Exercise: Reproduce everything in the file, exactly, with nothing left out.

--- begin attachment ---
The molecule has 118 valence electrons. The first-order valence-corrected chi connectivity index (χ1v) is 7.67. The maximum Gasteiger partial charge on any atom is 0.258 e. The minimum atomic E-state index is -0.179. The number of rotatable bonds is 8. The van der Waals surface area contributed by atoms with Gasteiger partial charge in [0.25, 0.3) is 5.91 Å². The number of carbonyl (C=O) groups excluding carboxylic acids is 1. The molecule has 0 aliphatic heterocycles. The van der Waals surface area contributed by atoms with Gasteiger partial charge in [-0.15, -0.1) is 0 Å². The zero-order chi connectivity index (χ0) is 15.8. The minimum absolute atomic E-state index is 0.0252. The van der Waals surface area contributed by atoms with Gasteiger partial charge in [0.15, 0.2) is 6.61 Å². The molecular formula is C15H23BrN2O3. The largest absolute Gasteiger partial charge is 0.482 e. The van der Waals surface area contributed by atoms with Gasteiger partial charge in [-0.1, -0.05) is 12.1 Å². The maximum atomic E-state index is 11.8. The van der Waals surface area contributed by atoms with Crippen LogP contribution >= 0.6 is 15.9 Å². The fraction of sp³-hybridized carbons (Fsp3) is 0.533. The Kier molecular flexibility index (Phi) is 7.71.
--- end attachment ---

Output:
The molecule has 118 valence electrons. The first-order valence-corrected chi connectivity index (χ1v) is 7.67. The maximum Gasteiger partial charge on any atom is 0.258 e. The minimum atomic E-state index is -0.179. The number of rotatable bonds is 8. The van der Waals surface area contributed by atoms with Gasteiger partial charge in [0.25, 0.3) is 5.91 Å². The number of carbonyl (C=O) groups excluding carboxylic acids is 1. The molecule has 0 aliphatic heterocycles. The van der Waals surface area contributed by atoms with Gasteiger partial charge in [-0.15, -0.1) is 0 Å². The zero-order chi connectivity index (χ0) is 15.8. The minimum absolute atomic E-state index is 0.0252. The van der Waals surface area contributed by atoms with Gasteiger partial charge in [0.15, 0.2) is 6.61 Å². The molecular formula is C15H23BrN2O3. The largest absolute Gasteiger partial charge is 0.482 e. The van der Waals surface area contributed by atoms with Gasteiger partial charge in [-0.1, -0.05) is 12.1 Å². The maximum atomic E-state index is 11.8. The van der Waals surface area contributed by atoms with Crippen LogP contribution >= 0.6 is 15.9 Å². The fraction of sp³-hybridized carbons (Fsp3) is 0.533. The Kier molecular flexibility index (Phi) is 7.71.